Paul Gibbs, Founder of PSG Data Services, utilises his experience in the aftermarket to fill factors in on how to get the most from MAM Software’s Autopart pricing matrix facility.
Anybody running a motor factor will know that the most important thing is making a profit. Profit is what pays the staff, the electricity bill, and the business rates, and hopefully at the end of the year, may even make the owners some money as well.
National businesses will have a whole department tasked with getting their selling prices right, but for independent motor factors, this will be the responsibility of the owner, or the director, or the manager. On top of this, they will also have to undertake their other duties, and this is a big ask.
With this in mind, I set up PSG Data Services in order to try and help independent motor factors to maximise their margins. This can be achieved by using Autopart’s built-in pricing matrix facility, which enables its users to take control of how their selling prices are generated.
When I was working, Euro Car Parts came on the scene in a big way, and I realised that for an independent to survive, they would have to compete in this tough market. The only way that we could do this was to manage our margins. This doesn’t mean making as much as possible, but adjusting how you do your prices to compete in your local area. If you charge too much on just one product, you will be perceived as too expensive on everything. To make a profit, first you have to sell the item!
At Havant, we moved away from the conventional ways of creating our selling prices. We had used most of the usual ways of sorting prices; from net prices to across the board mark-ons, and eventually using a tiered pricing structure which worked through an Excel spreadsheet. This was okay, but it didn’t have any consistency.
We found out about the matrix facility in Autopart, and from here, we didn’t look back. Autopart imbeds the mark-ons into the system and is driven by the cost of the item. Therefore, if you were to mark up a low cost item by a large amount, there won’t be much scrutiny from the customers, and on high cost items, you can keep the margins low to stay competitive and to win business. My thought process was that you make margins on low priced items and pound notes on higher priced items.
We often had many visitors to our branch who were keen to see how we had set up our system and how it was complementing our business.
The most important element in moving over to the matrix facility is that the system needs to be relatively tidy. The best way that I found of doing this was to break down suppliers, groups and ranges into tidy packages. Ideally, the matrix will be written using two bits of information; supplier code and then product group or range code. Once this was done, I would start applying the pricing matrices. On the recent systems that I have worked on, I have loaded over 4,000 lines of pricing information, which gives a very detailed pricing structure.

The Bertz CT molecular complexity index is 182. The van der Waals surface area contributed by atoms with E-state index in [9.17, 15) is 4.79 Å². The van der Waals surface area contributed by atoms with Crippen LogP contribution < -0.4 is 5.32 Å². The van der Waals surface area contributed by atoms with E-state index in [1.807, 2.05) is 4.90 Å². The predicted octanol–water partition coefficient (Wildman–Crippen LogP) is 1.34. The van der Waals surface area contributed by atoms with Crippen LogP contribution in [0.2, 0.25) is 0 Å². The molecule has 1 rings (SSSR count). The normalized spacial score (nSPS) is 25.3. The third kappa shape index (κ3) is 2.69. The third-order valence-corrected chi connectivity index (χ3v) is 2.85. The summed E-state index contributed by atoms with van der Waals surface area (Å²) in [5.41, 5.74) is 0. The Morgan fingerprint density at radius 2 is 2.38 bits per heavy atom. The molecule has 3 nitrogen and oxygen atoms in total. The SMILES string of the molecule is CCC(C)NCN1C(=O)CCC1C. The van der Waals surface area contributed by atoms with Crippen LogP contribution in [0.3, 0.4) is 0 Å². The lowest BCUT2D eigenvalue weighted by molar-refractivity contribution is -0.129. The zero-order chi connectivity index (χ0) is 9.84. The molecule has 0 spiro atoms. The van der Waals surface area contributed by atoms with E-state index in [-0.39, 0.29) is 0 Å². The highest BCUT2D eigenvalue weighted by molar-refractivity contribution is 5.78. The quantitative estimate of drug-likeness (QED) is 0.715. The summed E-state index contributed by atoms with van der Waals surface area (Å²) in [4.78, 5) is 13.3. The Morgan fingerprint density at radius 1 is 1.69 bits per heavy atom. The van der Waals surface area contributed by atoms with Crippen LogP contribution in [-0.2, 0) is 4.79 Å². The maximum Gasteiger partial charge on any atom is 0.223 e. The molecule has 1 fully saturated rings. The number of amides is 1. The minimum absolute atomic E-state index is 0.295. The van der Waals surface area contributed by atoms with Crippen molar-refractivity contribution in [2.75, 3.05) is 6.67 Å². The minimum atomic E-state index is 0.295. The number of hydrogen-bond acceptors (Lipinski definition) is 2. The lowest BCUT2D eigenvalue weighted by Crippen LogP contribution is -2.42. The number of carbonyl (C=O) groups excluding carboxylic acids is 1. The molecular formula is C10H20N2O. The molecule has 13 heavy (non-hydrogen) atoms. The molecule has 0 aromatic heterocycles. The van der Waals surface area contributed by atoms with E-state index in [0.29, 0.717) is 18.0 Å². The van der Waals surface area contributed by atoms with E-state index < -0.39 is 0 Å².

Of course, there will be investment to get a system set up. Whilst I would never guarantee success, the systems that I have worked on so far have seen an improvement of between 1 and 2% on gross margin.
Making increased margins is always good, but it might be that particular users want to go after that extra business, and to know that they can trust the system and the prices that it organises.
Running a pricing matrix will make price updates very easy; the only information that needs to be put in is the cost, and from there, the system will sort out all of the mark-ons.
Once the system has been organised, adding new products will also be made a great deal easier.
The matrices can be adjusted very quickly, for example, increasing the cheaper end of a product group that you know you can make more money on, or maybe reducing the higher prices on another group to be more competitive.
Pricing matrices have been mentioned many times over the years, but so far, nobody has offered the service to get them set up.
I must make it clear that this will not work on all products. However, price conscious items like bulbs, batteries, wipers and oil can still be controlled, as the matrix is the last pricing function that the system uses. Net prices, mark-ons or special terms for individual products will always precede the matrix.
In December 2017, shortly after a change in ownership at the company that Paul was working for, Havant Motor Factors, his job title of General Manager was made redundant throughout the company. With a 12 week notice period on his hands, Paul deliberated what to do next. With 35 years of experience under his belt, and having worked in every position in a modern motor factor, he decided to concentrate on an element that he had spent a great deal of time ensuring was working to full capacity – MAM’s Autopart system.
Once the software is up and running, Paul can train whoever will control the facility. A big part of his business now is adding all of the monthly (almost weekly) price updates so that his clients can concentrate on more important tasks.
Paul will also undertake other Autopart duties. He is capable of designing a complete database from scratch for factors, as well as undertaking detailed stock reprofiling to make sure that customers have the right stock on the shelf.